FURY, the new play at Sydney Theatre Company’s (STC) Wharf 1 Theatre, is a new work by prominent Australian playwright Joanna Murray-Smith. The STC’s Artistic Director Andrew Upton commissioned the play from Murray-Smith, with the proviso being that it be a family drama.
In her Writer’s Note for the program, Murray-Smith revealed something of her creative process. ‘My starting point was the question- How do the children of radicals define themselves against the backdrop of their parents’ ideological convictions?’.
‘Before/After’ by Germany’s most performed contemporary playwright Roland Schimmelpfennig, is the first play in the Sydney Theatre Company’s 2011 Next Stages program.
First performed in Hamburg in 2002, the very contemporary ‘Before and After’ comprises 51 short, sharp scenes through which discreet fragments of the lives of more than thirty characters are revealed. A woman embarks on a sordid affair. A man is transported into a classical painting. Two handymen contemplate their place in the universe. A couple argue over the intricate lives of Hollywood screen sirens. A man discovers a new organism from outer space.
This was a fast paced, no holes barred night at the theatre, Director Cristabel Sved and a large cast including STC Residents Zindzi Okenyo, Richard Pyros, Sophie Ross and Tahki Saul, gave their everything to bringing Schimmelpfennig’s vision to life.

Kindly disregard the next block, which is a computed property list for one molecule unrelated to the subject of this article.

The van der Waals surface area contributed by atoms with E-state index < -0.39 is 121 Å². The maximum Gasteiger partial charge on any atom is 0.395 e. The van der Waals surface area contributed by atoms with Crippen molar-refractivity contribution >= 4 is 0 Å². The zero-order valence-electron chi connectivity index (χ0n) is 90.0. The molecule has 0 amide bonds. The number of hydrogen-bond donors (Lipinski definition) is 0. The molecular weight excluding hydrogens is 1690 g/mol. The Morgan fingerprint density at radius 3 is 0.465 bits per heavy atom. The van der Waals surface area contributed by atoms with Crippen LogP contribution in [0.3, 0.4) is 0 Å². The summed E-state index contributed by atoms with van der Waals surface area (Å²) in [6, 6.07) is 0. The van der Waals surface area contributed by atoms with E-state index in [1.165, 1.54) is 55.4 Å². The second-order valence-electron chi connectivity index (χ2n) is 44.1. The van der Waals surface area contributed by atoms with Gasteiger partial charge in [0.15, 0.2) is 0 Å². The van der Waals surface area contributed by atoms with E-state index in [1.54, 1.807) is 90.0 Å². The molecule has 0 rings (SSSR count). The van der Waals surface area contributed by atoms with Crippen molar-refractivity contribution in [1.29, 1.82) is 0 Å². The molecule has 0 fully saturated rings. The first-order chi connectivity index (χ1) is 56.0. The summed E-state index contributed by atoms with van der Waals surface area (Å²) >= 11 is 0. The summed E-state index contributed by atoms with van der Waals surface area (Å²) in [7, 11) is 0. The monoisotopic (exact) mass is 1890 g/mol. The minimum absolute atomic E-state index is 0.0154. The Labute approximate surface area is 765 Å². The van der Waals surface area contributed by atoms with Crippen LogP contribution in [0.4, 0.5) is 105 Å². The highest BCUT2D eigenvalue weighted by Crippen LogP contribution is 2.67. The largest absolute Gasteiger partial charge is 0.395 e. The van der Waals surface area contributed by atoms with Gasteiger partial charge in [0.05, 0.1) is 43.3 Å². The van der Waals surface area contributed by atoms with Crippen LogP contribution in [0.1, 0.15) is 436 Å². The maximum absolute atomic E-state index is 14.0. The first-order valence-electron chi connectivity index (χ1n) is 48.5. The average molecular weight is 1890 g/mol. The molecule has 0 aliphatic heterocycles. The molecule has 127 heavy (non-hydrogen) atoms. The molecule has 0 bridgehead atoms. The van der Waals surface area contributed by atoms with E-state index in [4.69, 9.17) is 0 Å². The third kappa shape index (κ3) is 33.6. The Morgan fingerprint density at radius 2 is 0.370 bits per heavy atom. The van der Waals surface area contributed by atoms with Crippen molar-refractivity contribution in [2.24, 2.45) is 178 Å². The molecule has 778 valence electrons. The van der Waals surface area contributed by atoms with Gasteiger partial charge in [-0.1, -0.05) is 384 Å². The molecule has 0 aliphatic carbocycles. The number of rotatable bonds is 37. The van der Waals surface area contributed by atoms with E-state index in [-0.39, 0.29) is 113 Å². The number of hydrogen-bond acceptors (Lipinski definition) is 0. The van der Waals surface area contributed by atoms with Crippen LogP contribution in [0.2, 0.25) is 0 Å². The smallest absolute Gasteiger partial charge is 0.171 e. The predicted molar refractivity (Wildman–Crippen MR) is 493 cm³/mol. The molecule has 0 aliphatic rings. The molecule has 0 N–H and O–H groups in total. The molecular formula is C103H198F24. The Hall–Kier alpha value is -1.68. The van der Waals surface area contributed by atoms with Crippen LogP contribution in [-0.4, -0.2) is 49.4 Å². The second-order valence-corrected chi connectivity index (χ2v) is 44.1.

The main attraction was the style of storytelling. Actors followed each other around the stage with video cameras tracking the expressions on their faces,with these expressions then transmuted to the large video screen that dominated the stage back wall. It’s a startling, intimate technique that Sydney audiences are familiar with through the work of director Benedict Andrews and his stage productions of Patrick White’s ‘Season at Sarsparilla’ at the Drama theatre and Shakespeare’s ‘As You Like It’ at Belvoir Street.
Another interesting technique used was that the audience did not just see, and then interpret scenes being played out between characters, as is the standard narrative convention, but that there was also another performer who narrated, commented and layered the action.
My call… ‘Before/After’. was a radical and at times random and bewildering two hours of theatre. I confess to having more conservative tastes. It must be said that the young opening night audience, mostly in their twenties, loved it. The foyer afterwards was buzzing!
This Sydney Theatre Company’s (STC) production opened on Tuesday 8th February and plays at the STC’s Wharf 2 theatre until Saturday 19th February, 2011.
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